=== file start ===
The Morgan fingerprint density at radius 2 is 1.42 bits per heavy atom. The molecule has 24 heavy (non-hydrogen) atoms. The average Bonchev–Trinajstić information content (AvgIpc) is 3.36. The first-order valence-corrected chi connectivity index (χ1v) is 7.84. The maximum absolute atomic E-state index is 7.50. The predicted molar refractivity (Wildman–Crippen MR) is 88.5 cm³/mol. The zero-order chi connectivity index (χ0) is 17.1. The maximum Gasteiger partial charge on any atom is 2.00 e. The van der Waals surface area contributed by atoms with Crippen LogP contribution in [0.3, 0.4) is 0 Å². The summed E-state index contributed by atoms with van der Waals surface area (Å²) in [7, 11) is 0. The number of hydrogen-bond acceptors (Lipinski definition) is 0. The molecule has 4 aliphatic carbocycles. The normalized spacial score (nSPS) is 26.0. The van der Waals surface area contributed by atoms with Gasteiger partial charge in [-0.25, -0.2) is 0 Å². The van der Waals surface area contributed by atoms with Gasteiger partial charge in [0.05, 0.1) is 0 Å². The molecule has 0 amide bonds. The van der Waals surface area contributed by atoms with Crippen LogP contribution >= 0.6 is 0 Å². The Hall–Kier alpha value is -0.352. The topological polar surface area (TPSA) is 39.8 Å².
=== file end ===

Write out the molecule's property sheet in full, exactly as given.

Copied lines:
The Morgan fingerprint density at radius 2 is 1.42 bits per heavy atom. The molecule has 24 heavy (non-hydrogen) atoms. The average Bonchev–Trinajstić information content (AvgIpc) is 3.36. The first-order valence-corrected chi connectivity index (χ1v) is 7.84. The maximum absolute atomic E-state index is 7.50. The predicted molar refractivity (Wildman–Crippen MR) is 88.5 cm³/mol. The zero-order chi connectivity index (χ0) is 17.1. The maximum Gasteiger partial charge on any atom is 2.00 e. The van der Waals surface area contributed by atoms with Crippen LogP contribution in [0.3, 0.4) is 0 Å². The summed E-state index contributed by atoms with van der Waals surface area (Å²) in [7, 11) is 0. The number of hydrogen-bond acceptors (Lipinski definition) is 0. The molecule has 4 aliphatic carbocycles. The normalized spacial score (nSPS) is 26.0. The van der Waals surface area contributed by atoms with Gasteiger partial charge in [-0.25, -0.2) is 0 Å². The van der Waals surface area contributed by atoms with Gasteiger partial charge in [0.05, 0.1) is 0 Å². The molecule has 0 amide bonds. The van der Waals surface area contributed by atoms with Crippen LogP contribution >= 0.6 is 0 Å². The Hall–Kier alpha value is -0.352. The topological polar surface area (TPSA) is 39.8 Å².